Ag buildings, including swine production facilities, are generally exempt from the UBC (Uniform Building Code). Along with this exemption comes confusion as to how to rate ag buildings as it relates to various fire codes. Currently each insurance company applies standards that they think best fit the risks they have identified when insuring production agriculture facilities. Livestock facilities pose a special risk in that there is both human and animal death risk.
This lack of a common standard has caught the attention of the activists. They recognize that if they could impose a standard that increases the cost of production they could impact the industry in a significant way. This has led to the discussion some states have had regarding installation of fire sprinklers in livestock facilities as an example of this possible impact. This type discussion hasn’t been led by the majority of livestock facility insurers, but rather by those who see this as an avenue to cripple livestock production.
In response to this void, the National Fire Protection Association is working on a new standard entitled NPFA 150 “Standards on Fire and Life Safety in Animal Housing Facilities”. While the final standard won’t be mandatory in most states, it will serve as a basis for insurance companies to base their insurance requirements on. It will also serve as a basis of evaluation in the event of a tragic fire that ends up in litigation of some type.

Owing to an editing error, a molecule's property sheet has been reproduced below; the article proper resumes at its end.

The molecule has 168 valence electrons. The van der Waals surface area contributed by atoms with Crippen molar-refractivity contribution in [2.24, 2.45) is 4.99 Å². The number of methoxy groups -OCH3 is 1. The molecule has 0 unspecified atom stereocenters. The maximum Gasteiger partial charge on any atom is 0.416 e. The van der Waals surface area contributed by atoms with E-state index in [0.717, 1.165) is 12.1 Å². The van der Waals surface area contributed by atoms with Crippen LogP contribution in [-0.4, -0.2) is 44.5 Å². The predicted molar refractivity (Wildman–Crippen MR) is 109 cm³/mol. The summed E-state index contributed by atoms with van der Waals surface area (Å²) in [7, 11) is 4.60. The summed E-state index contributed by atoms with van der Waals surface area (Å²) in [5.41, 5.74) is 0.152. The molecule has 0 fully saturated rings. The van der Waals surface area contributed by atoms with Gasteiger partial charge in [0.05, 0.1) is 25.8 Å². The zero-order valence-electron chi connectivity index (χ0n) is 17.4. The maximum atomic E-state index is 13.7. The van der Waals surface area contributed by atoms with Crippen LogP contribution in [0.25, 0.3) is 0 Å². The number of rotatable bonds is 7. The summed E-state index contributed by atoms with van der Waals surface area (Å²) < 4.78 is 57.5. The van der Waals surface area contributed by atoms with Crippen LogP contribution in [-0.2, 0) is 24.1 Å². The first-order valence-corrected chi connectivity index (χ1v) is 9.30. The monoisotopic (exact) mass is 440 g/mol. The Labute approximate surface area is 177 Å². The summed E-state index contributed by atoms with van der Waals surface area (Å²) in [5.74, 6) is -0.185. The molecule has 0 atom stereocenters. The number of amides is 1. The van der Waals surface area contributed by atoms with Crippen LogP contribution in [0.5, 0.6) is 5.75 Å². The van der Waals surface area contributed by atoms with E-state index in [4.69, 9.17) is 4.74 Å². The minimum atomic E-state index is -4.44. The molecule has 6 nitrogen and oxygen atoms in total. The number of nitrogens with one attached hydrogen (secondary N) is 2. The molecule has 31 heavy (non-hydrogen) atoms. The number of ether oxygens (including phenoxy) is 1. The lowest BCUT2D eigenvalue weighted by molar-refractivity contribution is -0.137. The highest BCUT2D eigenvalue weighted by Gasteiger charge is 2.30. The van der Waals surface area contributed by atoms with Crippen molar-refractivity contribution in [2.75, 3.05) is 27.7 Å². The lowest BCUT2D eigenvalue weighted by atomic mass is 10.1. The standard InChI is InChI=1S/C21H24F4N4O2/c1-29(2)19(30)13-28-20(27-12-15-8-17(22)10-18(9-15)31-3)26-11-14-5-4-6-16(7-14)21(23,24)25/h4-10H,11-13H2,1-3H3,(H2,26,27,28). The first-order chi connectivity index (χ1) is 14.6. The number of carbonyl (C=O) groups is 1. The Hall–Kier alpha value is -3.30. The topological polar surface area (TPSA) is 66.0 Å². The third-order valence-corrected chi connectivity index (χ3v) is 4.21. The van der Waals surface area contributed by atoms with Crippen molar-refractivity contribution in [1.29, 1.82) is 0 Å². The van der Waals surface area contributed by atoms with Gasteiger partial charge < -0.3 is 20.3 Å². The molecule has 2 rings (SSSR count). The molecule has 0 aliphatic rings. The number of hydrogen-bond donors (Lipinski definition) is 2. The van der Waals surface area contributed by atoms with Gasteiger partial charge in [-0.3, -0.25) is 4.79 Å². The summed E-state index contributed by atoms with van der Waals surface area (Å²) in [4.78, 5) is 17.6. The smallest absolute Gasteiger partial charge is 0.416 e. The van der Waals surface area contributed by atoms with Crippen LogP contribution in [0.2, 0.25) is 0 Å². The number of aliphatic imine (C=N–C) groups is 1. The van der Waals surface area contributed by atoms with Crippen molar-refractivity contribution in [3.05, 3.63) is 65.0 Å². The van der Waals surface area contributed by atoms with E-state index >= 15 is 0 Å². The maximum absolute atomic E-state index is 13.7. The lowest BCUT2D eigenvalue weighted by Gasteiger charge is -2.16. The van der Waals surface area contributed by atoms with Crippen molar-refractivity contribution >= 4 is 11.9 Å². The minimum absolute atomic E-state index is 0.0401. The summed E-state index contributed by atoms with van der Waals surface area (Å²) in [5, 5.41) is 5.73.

This document could have major implications on how swine units of the future are constructed or remodeled. It will not apply to existing units.
The technical committee (which includes representatives from the pork and poultry industries and the insurers of pork production facilities) is seeking comments on the current draft of the proposed standard. They especially want to hear from livestock production system risk managers, ag builders and producers.
Public input closes on May 10. You can view the draft and submit comments at the following web address after March 17: